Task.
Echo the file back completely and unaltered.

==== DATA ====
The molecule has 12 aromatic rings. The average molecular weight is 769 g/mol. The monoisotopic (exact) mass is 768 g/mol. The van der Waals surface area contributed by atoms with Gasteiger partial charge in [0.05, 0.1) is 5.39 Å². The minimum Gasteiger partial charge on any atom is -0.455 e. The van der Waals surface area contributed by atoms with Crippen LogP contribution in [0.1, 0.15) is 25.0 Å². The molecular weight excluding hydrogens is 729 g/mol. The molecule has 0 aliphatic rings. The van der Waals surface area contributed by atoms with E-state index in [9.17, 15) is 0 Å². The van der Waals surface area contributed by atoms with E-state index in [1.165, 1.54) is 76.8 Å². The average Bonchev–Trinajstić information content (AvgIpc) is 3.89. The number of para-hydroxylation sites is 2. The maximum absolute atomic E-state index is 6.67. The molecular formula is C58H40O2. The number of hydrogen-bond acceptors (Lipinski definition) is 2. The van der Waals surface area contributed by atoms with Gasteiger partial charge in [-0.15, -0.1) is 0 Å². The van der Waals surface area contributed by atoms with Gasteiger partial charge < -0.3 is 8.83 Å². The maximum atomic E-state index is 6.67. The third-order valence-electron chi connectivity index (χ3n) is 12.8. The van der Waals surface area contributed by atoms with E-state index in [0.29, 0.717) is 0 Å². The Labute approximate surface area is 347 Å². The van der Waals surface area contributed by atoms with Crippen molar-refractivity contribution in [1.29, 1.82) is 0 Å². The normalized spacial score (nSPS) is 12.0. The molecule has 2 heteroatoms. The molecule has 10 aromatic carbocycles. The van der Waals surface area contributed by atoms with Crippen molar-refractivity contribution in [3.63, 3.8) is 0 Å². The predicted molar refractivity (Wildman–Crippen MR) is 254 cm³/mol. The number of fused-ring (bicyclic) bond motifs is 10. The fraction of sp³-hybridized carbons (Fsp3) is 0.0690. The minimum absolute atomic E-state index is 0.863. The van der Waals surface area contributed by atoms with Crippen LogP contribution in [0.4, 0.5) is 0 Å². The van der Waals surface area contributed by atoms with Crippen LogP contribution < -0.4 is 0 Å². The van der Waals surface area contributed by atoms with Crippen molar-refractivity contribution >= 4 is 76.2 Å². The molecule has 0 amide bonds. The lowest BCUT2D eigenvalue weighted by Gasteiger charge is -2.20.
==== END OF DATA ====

The molecule has 12 aromatic rings. The average molecular weight is 769 g/mol. The monoisotopic (exact) mass is 768 g/mol. The van der Waals surface area contributed by atoms with Gasteiger partial charge in [0.05, 0.1) is 5.39 Å². The minimum Gasteiger partial charge on any atom is -0.455 e. The van der Waals surface area contributed by atoms with Crippen LogP contribution in [0.1, 0.15) is 25.0 Å². The molecular weight excluding hydrogens is 729 g/mol. The molecule has 0 aliphatic rings. The van der Waals surface area contributed by atoms with E-state index in [9.17, 15) is 0 Å². The van der Waals surface area contributed by atoms with E-state index in [1.165, 1.54) is 76.8 Å². The average Bonchev–Trinajstić information content (AvgIpc) is 3.89. The number of para-hydroxylation sites is 2. The maximum absolute atomic E-state index is 6.67. The molecular formula is C58H40O2. The number of hydrogen-bond acceptors (Lipinski definition) is 2. The van der Waals surface area contributed by atoms with Gasteiger partial charge in [-0.15, -0.1) is 0 Å². The van der Waals surface area contributed by atoms with Gasteiger partial charge < -0.3 is 8.83 Å². The maximum atomic E-state index is 6.67. The third-order valence-electron chi connectivity index (χ3n) is 12.8. The van der Waals surface area contributed by atoms with E-state index in [0.29, 0.717) is 0 Å². The Labute approximate surface area is 347 Å². The van der Waals surface area contributed by atoms with Crippen molar-refractivity contribution in [1.29, 1.82) is 0 Å². The normalized spacial score (nSPS) is 12.0. The molecule has 2 heteroatoms. The molecule has 10 aromatic carbocycles. The van der Waals surface area contributed by atoms with Crippen molar-refractivity contribution in [3.63, 3.8) is 0 Å². The predicted molar refractivity (Wildman–Crippen MR) is 254 cm³/mol. The number of fused-ring (bicyclic) bond motifs is 10. The fraction of sp³-hybridized carbons (Fsp3) is 0.0690. The minimum absolute atomic E-state index is 0.863. The van der Waals surface area contributed by atoms with Crippen LogP contribution in [0.4, 0.5) is 0 Å². The van der Waals surface area contributed by atoms with Crippen LogP contribution < -0.4 is 0 Å². The van der Waals surface area contributed by atoms with Crippen molar-refractivity contribution >= 4 is 76.2 Å². The molecule has 0 amide bonds. The lowest BCUT2D eigenvalue weighted by Gasteiger charge is -2.20.